Never Bet Against Tim Lee: Self-Driving Cars Edition

by Reihan Salam

Tim Lee and Ryan Avent have made a bet about the future of self-driving cars, and you can read about it here:

This morning I had a bit of an argument on Twitter with Ryan Avent about the future of self-driving cars. He thinks his infant daughter will never need to learn to drive because self-driving cars will be ready for prime time before she reaches her 16th birthday in 2026. I’m more skeptical. I think self-driving cars are coming, but I doubt we’ll see them available to consumers before the 2030s.

And so they’ve made a bet about whether self-driving cars will be widely available to those of us without driver’s licenses when that years rolls around. Having written extensively about self-driving cars, Tim makes a compelling case: it takes a long time for an ambitious product that could cause death and dismemberment to make it from the research lab to cul-de-sacs across the country.

I found Tim’s last two points particularly strong, on liability and the regulatory environment:

If a human driver crashes his car, he may get sued for it if he harms a third party, but the settlement amount is likely to be relatively small (at most the value of his insurance coverage) and the car manufacturer probably won’t be sued unless there’s evidence of a mechanical defect. In contrast, if a self-driving car crashes, the car manufacturer is almost guaranteed to be sued, and given the way our liability system works the jury is likely to hand down a much larger judgment against the deep-pocketed defendant. And this will be true even if the car’s overall safety record is much better than that of the average human driver. The fact that the crash victim was statistically less likely to crash in the self-driving car will not impress the jury who’s just heard testimony from the victim’s grieving husband. So self-driving cars will need to be much safer than normal human-driven cars before car companies will be prepared to shoulder the liability risk.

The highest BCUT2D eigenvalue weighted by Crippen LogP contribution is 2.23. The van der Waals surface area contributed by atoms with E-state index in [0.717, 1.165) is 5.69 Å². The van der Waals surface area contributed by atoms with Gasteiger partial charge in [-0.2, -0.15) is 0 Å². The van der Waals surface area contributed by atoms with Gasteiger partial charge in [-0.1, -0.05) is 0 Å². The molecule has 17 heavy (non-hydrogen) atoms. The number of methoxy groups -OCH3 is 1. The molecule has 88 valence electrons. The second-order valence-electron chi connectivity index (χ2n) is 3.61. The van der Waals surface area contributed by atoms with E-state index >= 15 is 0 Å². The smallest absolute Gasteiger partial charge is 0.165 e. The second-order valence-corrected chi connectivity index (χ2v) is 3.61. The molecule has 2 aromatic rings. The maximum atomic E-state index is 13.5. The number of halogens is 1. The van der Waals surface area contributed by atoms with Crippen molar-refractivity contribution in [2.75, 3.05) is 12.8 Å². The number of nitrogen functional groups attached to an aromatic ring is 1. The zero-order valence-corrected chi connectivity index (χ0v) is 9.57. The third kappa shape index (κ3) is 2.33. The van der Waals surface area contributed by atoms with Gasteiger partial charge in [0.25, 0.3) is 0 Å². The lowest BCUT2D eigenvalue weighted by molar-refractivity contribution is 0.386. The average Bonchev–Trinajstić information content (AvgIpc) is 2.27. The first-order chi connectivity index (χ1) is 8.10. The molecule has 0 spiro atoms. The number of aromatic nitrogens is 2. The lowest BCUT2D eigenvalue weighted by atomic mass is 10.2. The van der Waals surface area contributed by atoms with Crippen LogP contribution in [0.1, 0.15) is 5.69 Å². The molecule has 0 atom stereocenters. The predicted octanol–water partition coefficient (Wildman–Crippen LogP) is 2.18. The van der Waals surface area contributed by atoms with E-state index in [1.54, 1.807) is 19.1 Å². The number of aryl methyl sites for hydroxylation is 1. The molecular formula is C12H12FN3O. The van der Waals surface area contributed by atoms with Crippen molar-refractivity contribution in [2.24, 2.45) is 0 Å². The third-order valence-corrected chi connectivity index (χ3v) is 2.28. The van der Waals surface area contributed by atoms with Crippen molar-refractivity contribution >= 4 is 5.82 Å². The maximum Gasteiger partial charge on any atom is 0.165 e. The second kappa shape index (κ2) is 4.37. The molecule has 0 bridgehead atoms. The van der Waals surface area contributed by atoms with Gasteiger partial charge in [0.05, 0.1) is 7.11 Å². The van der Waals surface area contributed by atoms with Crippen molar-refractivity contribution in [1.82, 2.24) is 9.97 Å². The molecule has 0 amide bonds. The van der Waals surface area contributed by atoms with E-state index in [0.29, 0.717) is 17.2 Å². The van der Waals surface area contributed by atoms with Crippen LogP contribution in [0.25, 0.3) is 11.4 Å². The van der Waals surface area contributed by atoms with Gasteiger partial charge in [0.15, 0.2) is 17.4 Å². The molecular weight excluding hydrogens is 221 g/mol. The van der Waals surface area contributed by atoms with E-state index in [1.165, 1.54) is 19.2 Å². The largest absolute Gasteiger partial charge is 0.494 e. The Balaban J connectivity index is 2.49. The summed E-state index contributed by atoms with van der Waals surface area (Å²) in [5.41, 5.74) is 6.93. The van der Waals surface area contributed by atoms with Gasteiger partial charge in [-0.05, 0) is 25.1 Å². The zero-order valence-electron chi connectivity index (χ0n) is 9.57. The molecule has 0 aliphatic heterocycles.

This is pernicious. Even if self-driving cars saved thousands of lives — there were 33,808 motor vehicle deaths last year, though it’s worth noting that the number has been declining at a gentle slope over time — there is still a powerful cognitive bias against them.

Regulators are likely to be even more risk-averse than auto company executives. People are much more terrified of dying in novel ways than in mundane ones: that’s why we go to such ridiculous effort to make air travel safer despite the fact that air travel is already much safer than driving: the TSA gets blamed if a terrorist blows up an airplane. They don’t get blamed if the cost and inconvenience of flying causes 1000 extra people to die on the highways. By the same token, if regulators approve a self-driving car that goes on to kill someone, they’ll face a much bigger backlash than if their failure to approve self-driving cars lead to preventable deaths at the hands of human drivers. So even if the above factors all break in Ryan’s favor, I’m counting on the timidity of government regulators to drag the approval process out beyond 2026.

Like Tim, I hope he loses the bet. I’d pay more than $500 to hasten the arrival of self-driving cars as a mass market phenomenon. Yet believing that self-driving cars will be firmly entrenched by 2026 requires a great deal of confidence in the good sense of regulators and juries and in the pace of technological progress when it comes to the knotty problem of mimicking human intuition. 

The Agenda

NRO’s domestic-policy blog, by Reihan Salam.